• Blue - trustworthy, reliable, calm

  • Purple - royalty, majesty, wise, imaginative

  • Brown - down-to-earth, honest, organic, wholesome

  • White - pure, simple, innocent, often with a minimalistic feel

  • Black - sophisticated, elegant, formal, luxurious

  • Multicolor - diversity, excitement, fun, adventurous, creative

Where should my Brand Colors Appear?

  • Logos

  • Website

  • Email Marketing

  • Social media

  • Advertising

  • In your store

  • Stationery

  • Staff Uniforms

  • Signage

  • Events

Faith also reviewed a couple of good and bad branding examples. Here are the two she reviewed:




Notice that on both of the good examples for both companies, their branding is consistent on all their marketing outlets (website, social media, flyer, apparel logos). The bad examples do not have consistency in their branding look such as their logos and color scheme. This may cause some people to think these are two different companies and cause confusion to potential customers.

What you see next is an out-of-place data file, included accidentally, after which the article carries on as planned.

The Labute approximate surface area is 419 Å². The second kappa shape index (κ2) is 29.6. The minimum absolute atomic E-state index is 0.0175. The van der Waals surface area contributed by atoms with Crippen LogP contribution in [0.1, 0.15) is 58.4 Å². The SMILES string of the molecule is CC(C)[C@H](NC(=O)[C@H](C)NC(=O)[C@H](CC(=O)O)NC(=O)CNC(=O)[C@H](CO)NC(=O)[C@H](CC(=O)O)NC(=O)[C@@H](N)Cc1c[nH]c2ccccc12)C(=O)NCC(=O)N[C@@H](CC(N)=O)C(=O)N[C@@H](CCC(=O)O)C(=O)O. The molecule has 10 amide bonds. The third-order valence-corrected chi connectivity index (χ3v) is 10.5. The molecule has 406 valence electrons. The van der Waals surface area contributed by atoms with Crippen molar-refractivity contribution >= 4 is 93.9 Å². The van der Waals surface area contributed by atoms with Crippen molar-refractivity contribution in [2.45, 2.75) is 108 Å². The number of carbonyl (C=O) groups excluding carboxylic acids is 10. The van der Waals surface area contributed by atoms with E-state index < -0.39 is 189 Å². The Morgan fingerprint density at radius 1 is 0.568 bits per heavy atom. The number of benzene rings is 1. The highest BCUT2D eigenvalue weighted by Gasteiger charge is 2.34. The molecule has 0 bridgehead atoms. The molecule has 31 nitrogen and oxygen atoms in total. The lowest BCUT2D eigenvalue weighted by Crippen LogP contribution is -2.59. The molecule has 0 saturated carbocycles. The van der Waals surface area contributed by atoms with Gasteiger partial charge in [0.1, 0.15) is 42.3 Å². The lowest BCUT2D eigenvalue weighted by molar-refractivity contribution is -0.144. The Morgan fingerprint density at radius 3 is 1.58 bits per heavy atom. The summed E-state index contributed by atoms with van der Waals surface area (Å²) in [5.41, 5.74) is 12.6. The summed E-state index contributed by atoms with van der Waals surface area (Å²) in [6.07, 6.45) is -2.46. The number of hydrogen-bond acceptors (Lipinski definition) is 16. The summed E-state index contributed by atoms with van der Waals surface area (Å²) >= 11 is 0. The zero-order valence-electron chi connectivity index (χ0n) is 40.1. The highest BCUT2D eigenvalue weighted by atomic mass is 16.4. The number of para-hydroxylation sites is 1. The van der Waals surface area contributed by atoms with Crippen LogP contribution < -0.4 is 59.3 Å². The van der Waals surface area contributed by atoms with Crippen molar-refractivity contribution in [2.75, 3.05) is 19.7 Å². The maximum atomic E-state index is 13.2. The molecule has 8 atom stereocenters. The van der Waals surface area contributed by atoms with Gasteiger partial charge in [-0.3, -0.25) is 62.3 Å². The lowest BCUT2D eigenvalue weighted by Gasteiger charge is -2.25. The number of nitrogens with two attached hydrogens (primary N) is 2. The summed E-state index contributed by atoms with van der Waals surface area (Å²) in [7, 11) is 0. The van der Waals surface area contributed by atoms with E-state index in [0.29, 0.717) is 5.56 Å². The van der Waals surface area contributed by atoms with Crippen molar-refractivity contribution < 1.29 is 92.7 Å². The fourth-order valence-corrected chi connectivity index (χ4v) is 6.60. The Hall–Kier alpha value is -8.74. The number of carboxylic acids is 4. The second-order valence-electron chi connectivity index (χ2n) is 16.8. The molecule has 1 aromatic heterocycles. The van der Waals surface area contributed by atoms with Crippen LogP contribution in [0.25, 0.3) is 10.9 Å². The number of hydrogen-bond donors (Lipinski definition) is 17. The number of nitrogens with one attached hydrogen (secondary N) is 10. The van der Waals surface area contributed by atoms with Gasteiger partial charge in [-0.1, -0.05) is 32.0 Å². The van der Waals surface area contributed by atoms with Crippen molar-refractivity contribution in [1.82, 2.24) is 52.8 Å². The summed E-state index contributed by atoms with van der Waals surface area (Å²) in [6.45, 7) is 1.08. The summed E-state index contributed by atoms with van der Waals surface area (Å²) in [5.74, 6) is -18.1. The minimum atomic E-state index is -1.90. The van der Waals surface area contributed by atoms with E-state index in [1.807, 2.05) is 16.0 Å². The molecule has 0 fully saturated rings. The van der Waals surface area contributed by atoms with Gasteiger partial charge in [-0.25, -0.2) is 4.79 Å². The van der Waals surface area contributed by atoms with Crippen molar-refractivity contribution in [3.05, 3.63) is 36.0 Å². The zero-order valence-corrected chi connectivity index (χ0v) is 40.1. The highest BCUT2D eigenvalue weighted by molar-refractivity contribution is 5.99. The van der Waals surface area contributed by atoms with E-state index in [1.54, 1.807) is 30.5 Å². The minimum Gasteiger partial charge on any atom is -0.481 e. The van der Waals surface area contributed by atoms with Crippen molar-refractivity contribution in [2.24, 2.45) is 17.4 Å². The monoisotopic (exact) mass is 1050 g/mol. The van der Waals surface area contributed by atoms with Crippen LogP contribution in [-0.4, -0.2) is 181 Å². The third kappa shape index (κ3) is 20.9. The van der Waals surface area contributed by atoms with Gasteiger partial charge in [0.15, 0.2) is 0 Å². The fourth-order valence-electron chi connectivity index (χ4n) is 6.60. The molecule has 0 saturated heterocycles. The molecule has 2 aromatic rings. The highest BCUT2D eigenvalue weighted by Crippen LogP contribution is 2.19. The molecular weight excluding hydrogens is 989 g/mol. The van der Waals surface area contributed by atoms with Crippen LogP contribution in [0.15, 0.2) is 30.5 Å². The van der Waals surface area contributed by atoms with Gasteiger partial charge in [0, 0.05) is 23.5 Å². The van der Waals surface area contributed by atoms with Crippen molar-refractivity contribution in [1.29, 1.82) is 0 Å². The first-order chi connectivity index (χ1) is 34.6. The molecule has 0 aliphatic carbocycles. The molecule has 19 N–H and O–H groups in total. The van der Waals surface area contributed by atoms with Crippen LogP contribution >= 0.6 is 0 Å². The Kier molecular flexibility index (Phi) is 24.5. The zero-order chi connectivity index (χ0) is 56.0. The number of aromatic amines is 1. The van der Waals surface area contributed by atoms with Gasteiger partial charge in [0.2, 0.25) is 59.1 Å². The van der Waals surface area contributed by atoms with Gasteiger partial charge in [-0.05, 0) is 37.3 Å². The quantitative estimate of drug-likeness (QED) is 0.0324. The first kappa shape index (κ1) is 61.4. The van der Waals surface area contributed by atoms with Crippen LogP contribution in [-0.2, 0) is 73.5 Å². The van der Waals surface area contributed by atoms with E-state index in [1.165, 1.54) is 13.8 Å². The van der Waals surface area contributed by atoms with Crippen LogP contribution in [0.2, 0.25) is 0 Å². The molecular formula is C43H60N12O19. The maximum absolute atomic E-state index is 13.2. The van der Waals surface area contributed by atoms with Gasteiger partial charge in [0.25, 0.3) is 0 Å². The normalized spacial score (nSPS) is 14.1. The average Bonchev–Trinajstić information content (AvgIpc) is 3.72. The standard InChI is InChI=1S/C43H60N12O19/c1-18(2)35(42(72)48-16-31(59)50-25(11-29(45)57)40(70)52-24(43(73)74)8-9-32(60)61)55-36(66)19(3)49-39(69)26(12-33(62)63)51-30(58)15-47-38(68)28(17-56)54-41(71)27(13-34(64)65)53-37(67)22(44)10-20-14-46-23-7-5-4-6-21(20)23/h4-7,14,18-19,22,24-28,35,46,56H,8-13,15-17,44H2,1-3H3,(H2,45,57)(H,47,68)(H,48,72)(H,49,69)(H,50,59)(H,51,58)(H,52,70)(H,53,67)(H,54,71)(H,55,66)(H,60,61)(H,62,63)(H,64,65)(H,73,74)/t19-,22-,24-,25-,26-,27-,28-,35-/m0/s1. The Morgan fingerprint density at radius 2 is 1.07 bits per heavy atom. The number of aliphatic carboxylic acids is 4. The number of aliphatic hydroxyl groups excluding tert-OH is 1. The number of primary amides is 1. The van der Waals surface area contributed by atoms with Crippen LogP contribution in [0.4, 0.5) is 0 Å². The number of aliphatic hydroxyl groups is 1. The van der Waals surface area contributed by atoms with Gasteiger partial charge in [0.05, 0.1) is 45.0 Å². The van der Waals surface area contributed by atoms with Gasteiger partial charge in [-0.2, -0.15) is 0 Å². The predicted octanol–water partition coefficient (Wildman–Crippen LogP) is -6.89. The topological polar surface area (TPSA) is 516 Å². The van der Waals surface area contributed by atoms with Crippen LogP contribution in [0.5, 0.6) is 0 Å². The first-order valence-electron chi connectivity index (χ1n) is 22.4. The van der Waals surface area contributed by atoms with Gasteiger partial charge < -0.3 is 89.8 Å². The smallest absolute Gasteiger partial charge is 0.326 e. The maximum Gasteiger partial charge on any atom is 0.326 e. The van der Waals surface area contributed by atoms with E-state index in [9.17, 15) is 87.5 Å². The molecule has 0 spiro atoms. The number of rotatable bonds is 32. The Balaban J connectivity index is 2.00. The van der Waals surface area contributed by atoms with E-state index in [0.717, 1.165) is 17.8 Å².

It's important when developing your brand assets for your business (logos, marketing materials, etc.), you remain consistent with the look and feel. If your logo is blue and gold, incorporate these colors into all of your marketing materials such as website, social media posts, staff apparel, flyers, signage, billboard, etc.






Importance of Branding Consistency


It's important that all your branding through your entire marketing efforts - social media, website, logo, flyers, product labels, apparel, etc, have a consistent look and feel. This will...

  1. Increase Brand Recognition/Avoid Customer Confusion

  2. Increase Brand Reliability/Professionalism

  3. Help you stand out from your competition/ Tell YOUR Story

 

Link to view Example Videos of Jim's Bad versus Good Elevator Pitch: Bad Example Good Example

 

Let's Get in Touch!


Harold Patterson, Certified Business Coach WV Small Business Development Center | harold.d.patterson@wv.gov | (304) 767-0532

Faith Blackwell, Administrative & Marketing Assistant Bluefield WV Economic Development Authority | fblackwell@bluewv.org


Jim Spencer, Executive Director Bluefield WV Economic Development Authority | jspencer@bluewv.org | (304) 902-2332 x 1



Bluefield WV Economic Development Authority Logo (The words "My Bluefield" underneath an outline of the Bluefield, West Virginia Skyline)